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What is Nothing?
“And she tried to fancy what the flame of a candle
looks like after the candle is blown out,
for she could not remember ever having seen such a thing.”
Can we have a true idea of nothing? Consider the following views (and the list is far from complete):
• Grammar poses challenges here; ‘nothing’, as an indefinite pronoun, refers to something. However, since ‘nothing’ is an indefinite pronoun, attributes should not be ascribed to it.
• Semantically ‘nothing’ represents ‘no thing’, thus it stands as an antonym for ‘some thing’. However, ‘no thing’ presupposes there is a ‘thing’ such that the thing is no more or not present.
• Some philosophers (e.g., Parmenides) have argued that ‘nothing’ cannot logically exist (in a world without change). Others (e.g., Aristotle, Newton) have argued that a reference to ‘nothing’ refers to absolute, though empty, space to be populated with things.
• Those who argue that nothing is the (a?) void were also, if they were theists, equating nothing with a (the?) god. Evidently ‘nothing’ has a promising career as an absolute.
• It seems logically challenging for scientists to have a concept of ‘nothing’, since ‘nothing’ would not by definition be observable. And indeed much ‘stuff’ has been observed in so-called empty space. But there is still the question whether it is something or nothing into which the universe expands.
• And we should bow before the idea of ’zero’, whether lowly placeholder or nil value for a numeric grouping. Can ‘nothing’ have the attributes and the functionality required for mathematics?
• And, perhaps at a more personal level, ‘nothing’ can be a state of being or consciousness; there is debate whether this state is one of bliss or of challenge.
Our discussion will consider the relative merits of each concept or group of concepts about ‘nothing’. If we wished to pursue a course of discussion likely to be helpful in our lives, we might consider which idea of ‘nothing’ is:
- The default interpretation in everyday speech
- The most unambiguous
- The most persuasive
- The most useful
- The most wrong.
Following is a short accessible paper I wrote about nothing a few years ago:
Thinking about Nothing
"What are you thinking about?" "Nothing"
Most probably the answer means 'nothing important', 'nothing I remember' or 'I was just drifting'. Perhaps in some cases it means that the answerer has literally emptied his or her mind of all thinking content, which is a significant accomplishment.
But suppose one of us were actually thinking about 'nothing' - about the essential nature and the characteristics of 'nothing'. Is it nonsense to think about nothing in that sense?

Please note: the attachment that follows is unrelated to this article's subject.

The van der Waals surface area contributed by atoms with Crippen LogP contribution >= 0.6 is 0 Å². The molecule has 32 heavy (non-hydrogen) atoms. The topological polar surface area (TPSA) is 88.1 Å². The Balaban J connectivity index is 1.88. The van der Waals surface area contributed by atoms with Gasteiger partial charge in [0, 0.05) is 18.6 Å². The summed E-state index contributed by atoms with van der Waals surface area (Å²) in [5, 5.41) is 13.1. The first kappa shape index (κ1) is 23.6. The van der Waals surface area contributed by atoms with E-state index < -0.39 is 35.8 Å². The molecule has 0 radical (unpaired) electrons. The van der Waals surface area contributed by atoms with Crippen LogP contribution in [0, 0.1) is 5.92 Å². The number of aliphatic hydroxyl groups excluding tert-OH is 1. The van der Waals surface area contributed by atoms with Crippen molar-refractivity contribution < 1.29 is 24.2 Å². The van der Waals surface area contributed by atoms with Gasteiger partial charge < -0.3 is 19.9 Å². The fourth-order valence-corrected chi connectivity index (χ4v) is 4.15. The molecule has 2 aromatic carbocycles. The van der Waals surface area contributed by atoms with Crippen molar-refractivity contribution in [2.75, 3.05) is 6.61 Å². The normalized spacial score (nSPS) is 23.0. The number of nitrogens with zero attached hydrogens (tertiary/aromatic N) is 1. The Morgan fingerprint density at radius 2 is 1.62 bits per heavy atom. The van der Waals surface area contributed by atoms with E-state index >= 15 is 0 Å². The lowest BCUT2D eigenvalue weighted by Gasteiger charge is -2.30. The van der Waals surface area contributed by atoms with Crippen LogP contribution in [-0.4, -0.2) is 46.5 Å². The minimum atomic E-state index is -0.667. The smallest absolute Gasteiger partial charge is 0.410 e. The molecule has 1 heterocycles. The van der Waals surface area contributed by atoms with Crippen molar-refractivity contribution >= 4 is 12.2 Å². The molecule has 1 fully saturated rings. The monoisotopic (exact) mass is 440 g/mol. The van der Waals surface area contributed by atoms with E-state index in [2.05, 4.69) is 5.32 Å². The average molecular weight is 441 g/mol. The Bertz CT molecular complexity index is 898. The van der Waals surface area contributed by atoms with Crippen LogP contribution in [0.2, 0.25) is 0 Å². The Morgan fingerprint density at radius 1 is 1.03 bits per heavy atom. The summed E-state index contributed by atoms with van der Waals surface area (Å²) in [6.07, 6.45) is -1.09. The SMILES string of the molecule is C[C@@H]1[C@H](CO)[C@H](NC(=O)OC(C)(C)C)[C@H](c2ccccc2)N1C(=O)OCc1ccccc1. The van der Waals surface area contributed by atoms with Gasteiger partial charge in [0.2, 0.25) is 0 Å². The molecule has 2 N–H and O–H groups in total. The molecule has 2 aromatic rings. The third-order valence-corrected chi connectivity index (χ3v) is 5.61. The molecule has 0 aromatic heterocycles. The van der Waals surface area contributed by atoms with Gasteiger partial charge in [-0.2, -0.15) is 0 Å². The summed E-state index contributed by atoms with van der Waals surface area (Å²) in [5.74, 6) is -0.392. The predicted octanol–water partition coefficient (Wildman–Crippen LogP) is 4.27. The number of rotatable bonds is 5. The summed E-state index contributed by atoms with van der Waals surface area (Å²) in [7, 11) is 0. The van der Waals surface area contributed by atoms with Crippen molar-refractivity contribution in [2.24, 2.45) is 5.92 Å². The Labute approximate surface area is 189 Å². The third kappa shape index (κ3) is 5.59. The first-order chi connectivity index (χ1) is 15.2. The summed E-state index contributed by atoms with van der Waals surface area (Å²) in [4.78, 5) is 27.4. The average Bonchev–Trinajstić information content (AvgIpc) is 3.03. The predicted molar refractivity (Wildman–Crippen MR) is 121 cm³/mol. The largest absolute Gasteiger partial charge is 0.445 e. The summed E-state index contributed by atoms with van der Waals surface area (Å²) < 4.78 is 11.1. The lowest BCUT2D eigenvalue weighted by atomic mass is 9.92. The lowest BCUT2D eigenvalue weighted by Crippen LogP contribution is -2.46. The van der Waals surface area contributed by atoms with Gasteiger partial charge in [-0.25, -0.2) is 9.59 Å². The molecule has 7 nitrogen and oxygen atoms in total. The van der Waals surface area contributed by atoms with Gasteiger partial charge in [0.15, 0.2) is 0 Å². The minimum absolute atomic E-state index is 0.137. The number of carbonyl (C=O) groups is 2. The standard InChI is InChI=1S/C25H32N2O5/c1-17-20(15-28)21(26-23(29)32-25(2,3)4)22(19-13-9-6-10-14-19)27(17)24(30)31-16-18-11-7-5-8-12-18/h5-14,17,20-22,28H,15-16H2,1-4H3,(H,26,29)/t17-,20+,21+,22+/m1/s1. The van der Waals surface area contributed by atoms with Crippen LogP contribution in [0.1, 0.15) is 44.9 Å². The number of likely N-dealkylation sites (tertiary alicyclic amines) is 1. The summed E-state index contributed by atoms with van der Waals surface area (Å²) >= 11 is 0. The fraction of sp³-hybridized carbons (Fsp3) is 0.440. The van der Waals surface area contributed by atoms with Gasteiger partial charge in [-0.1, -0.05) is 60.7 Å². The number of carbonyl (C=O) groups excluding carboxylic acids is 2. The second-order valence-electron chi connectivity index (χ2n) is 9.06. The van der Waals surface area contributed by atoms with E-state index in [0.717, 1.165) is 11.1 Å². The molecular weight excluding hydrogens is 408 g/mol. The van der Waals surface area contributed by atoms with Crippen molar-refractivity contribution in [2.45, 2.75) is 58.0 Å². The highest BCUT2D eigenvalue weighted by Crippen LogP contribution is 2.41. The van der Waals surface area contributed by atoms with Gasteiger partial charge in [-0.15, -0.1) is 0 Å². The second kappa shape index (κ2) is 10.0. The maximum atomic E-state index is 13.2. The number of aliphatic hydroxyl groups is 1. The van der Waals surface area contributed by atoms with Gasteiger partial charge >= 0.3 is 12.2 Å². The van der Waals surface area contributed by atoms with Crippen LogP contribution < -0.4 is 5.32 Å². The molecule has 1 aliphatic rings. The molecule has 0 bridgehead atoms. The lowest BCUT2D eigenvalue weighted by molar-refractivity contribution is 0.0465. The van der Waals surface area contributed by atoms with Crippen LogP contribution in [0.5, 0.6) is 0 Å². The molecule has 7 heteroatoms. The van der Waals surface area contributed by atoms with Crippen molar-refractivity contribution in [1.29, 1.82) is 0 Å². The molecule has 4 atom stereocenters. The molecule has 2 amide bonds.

What is our idea of 'nothing'? For we do have one. We know that 'nothing' is not 'something': we probably perceive 'nothing' as the absence of something. But 'nothing' cannot simply be everything that something is not. Nothing and something share characteristics. For one thing, something and nothing both exist, at least as concepts.
'Nothing' is in fact essential to our understanding of 'something', it draws the boundary lines of existence. Affirmation requires negation, or at least contradiction. If we are to identify something, say an apple, we must also identify those things which are not apple. If everything were an apple, we wouldn't be able to identify apples, we would be apples ourselves (who, I'm told, are chronically vague about existential concepts).
So we have already made progress:
• 'Nothing' exists.
• The idea of 'nothing' is essential to our understanding of what does exist.
Does 'nothing' have characteristics apart from its necessary existence? We know that 'nothing' does not have the qualities of things. 'Nothing' is not blue, not soft, doesn't smell or sing. In fact, it appears to be essential to our understanding of 'nothing' that it not have any qualities present in things.
• So 'nothing' exists as a matter of necessity to our understanding, but has no discernable qualities.
Our thought processes suggest that 'nothing' is logically, and temporally, prior to 'something'. Our concepts of creation, and indeed annihilation, are based on 'something' derived from - and proceeding to - 'nothing'.
Except we do seem to have difficulty with this sort of nothing. In one theology, a god is required to create the 'something', in that case the heavens and the earth. Unless this god is without qualities, though, the entity doesn't qualify and 'nothing' In one statement of Big Bang Theory, there is a primaeval atom which makes the Mother of all Explosions. This is also presents a problem in getting to the 'nothing', as the atom has the qualities of being primaeval.
In another rendition of the same theory, all matter and all space are concentrated at one point. If we add 'time' to that concentrated mix, we can get close to the idea of 'nothing'. For if all things - matter, space and time - are concentrated at one point, there is no basis to distinguish between them, we can discern no qualities among the 'all'. If everything is apples, there are no apples.
We already have argued that 'nothing' has no discernable qualities.
• So all things, all space, and all time together add to 'nothing'.
Maybe nothing is something after all.